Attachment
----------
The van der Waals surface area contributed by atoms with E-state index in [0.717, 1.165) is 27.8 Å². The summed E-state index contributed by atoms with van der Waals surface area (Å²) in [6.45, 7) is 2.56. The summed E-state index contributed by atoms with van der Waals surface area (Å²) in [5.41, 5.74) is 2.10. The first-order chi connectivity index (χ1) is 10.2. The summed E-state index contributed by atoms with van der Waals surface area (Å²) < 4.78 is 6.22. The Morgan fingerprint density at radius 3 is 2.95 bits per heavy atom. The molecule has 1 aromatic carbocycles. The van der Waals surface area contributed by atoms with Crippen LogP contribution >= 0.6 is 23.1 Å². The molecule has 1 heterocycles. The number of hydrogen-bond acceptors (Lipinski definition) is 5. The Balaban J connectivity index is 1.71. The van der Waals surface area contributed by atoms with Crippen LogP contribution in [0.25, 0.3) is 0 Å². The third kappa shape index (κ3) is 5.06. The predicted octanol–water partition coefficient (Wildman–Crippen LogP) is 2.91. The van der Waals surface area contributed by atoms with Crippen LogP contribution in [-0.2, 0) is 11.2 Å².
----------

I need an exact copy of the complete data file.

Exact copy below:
The van der Waals surface area contributed by atoms with E-state index in [0.717, 1.165) is 27.8 Å². The summed E-state index contributed by atoms with van der Waals surface area (Å²) in [6.45, 7) is 2.56. The summed E-state index contributed by atoms with van der Waals surface area (Å²) in [5.41, 5.74) is 2.10. The first-order chi connectivity index (χ1) is 10.2. The summed E-state index contributed by atoms with van der Waals surface area (Å²) < 4.78 is 6.22. The Morgan fingerprint density at radius 3 is 2.95 bits per heavy atom. The molecule has 1 aromatic carbocycles. The van der Waals surface area contributed by atoms with Crippen LogP contribution >= 0.6 is 23.1 Å². The molecule has 1 heterocycles. The number of hydrogen-bond acceptors (Lipinski definition) is 5. The Balaban J connectivity index is 1.71. The van der Waals surface area contributed by atoms with Crippen LogP contribution in [0.25, 0.3) is 0 Å². The third kappa shape index (κ3) is 5.06. The predicted octanol–water partition coefficient (Wildman–Crippen LogP) is 2.91. The van der Waals surface area contributed by atoms with Crippen LogP contribution in [-0.2, 0) is 11.2 Å².